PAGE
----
Reigning WBC cruiserweight king Tony Bellew is convinced he has the beating of David Haye, this despite the fact that “Bomber” will be having his heavyweight pro debut, at the age of 34, on March 4. Bellew is confident for a number of reasons – the spar session he and Haye had, many moons ago, with Bellew insisting he got the better of things, being one of them.
But Bellew is also ultra-confident he will win in March because of the recent activity level of Haye; or the lack of activity of the former WBA heavyweight champ. The cruiserweight champ is sure that once Haye gets hit and realises he is in a real fight, a tough fight, his first in years, it will be advantage Bellew. The proud Liverpudlian, writing in his column for METRO, strongly believes Haye’s lack of action, and the fact that “The Hayemaker” has not tasted a solid punch in years – way back in 2008 against Monte Barrett according to Bellew – will prove his downfall.
“He’s under this belief that he took Wladimir Klitschko 12 rounds because he’s got the best chin in boxing,” Bellew wrote of Haye. “But he didn’t take anything clean from Wladimir, he spent the whole night running and the post-fight complaining about his little toe. The last he took a heavy shot was against Monte Barrett and he got put on the floor. He’s been on the floor on multiple occasions and he’s shown he’s not the bravest fighter. The last thing he wants is for the fight to go into the second half, because I’m the active fighter. I know, 100 percent, his attitude changes once I catch him clean.”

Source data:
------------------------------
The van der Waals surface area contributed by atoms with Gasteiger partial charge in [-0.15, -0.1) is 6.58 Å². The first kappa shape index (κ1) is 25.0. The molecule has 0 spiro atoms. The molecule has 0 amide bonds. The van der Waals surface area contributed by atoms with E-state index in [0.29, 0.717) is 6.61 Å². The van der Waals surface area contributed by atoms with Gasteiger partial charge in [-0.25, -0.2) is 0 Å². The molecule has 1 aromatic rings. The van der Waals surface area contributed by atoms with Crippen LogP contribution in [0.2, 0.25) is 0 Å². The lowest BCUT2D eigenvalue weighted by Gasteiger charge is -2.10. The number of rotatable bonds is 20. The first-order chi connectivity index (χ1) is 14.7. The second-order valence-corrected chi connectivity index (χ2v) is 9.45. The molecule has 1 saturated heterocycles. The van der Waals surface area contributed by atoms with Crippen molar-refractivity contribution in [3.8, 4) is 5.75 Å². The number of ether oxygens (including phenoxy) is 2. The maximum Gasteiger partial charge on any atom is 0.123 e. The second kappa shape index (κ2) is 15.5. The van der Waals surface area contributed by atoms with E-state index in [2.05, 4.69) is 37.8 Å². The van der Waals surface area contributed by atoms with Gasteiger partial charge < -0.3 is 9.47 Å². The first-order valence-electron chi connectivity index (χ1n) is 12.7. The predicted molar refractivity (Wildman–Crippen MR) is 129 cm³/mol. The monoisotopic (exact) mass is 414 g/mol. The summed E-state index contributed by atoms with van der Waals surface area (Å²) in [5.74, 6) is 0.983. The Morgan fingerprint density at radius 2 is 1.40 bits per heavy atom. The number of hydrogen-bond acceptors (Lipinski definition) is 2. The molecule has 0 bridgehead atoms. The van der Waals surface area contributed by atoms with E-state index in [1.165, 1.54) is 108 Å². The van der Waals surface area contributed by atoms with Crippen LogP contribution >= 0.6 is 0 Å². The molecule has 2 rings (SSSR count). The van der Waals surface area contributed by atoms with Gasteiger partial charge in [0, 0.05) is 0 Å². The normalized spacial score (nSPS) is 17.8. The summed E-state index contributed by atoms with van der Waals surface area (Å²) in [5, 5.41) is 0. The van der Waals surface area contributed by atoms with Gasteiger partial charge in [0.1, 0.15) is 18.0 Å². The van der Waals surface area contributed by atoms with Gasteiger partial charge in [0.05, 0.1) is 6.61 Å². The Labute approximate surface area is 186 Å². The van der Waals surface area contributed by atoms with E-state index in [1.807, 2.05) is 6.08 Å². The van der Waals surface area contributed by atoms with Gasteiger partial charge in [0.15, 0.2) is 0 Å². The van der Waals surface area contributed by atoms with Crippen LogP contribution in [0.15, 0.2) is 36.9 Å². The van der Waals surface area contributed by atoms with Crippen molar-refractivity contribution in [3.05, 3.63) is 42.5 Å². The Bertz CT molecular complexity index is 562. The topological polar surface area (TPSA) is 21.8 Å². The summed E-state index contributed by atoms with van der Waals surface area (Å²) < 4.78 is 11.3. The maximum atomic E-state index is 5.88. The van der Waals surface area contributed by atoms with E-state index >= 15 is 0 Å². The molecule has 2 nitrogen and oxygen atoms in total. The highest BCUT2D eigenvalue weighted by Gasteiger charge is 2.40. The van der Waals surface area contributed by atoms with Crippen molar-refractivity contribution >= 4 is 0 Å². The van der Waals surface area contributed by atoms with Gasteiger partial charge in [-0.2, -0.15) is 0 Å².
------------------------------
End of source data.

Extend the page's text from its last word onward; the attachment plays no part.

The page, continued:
The Haye-Barrett fight seems an eternity ago now, and it’s true Haye, 28-2(26) has not had his chin tested too much since the November 2008 win. Certainly, neither Mark de Mori nor Arnold “The Cobra,” Haye’s last two opponents, hit him even once. And Bellew may well be right when he says Haye doesn’t want the upcoming fight to go into the second half, that his stamina shortcomings coupled with his lack of a recent tough fight will prove very problematic to him if the fight does go late. But the big question is, can Bellew, 28-2-1(18) get through those early rounds and take Haye late?
Haye, 36, has always been at his most dangerous in the early going of a fight, when he is full of energy, fast, accurate and his punching power is really zinging, and if Haye is gambling on getting Bellew out of there quick, he may well hit the jackpot. Bellew needs to extend Haye and turn the fight into a who wants it more-type of battle – but can he do it?
If the fight does last longer than Bellew says Haye wants it to, it could turn very interesting, but there will without a doubt be some nervy moments for Bellew and his supporters in those first two or three rounds. Can Bellew get through the early storm? If Haye is relying on a quick win, and if Bellew knows he needs the fight to go late to win, which fighter has the best chance of getting what they want?
Plenty of people feel Haye’s longer arms will allow his heavier punches to get the job done before Bellew has a chance to get into his groove. So, who do you like: Haye early or Bellew late?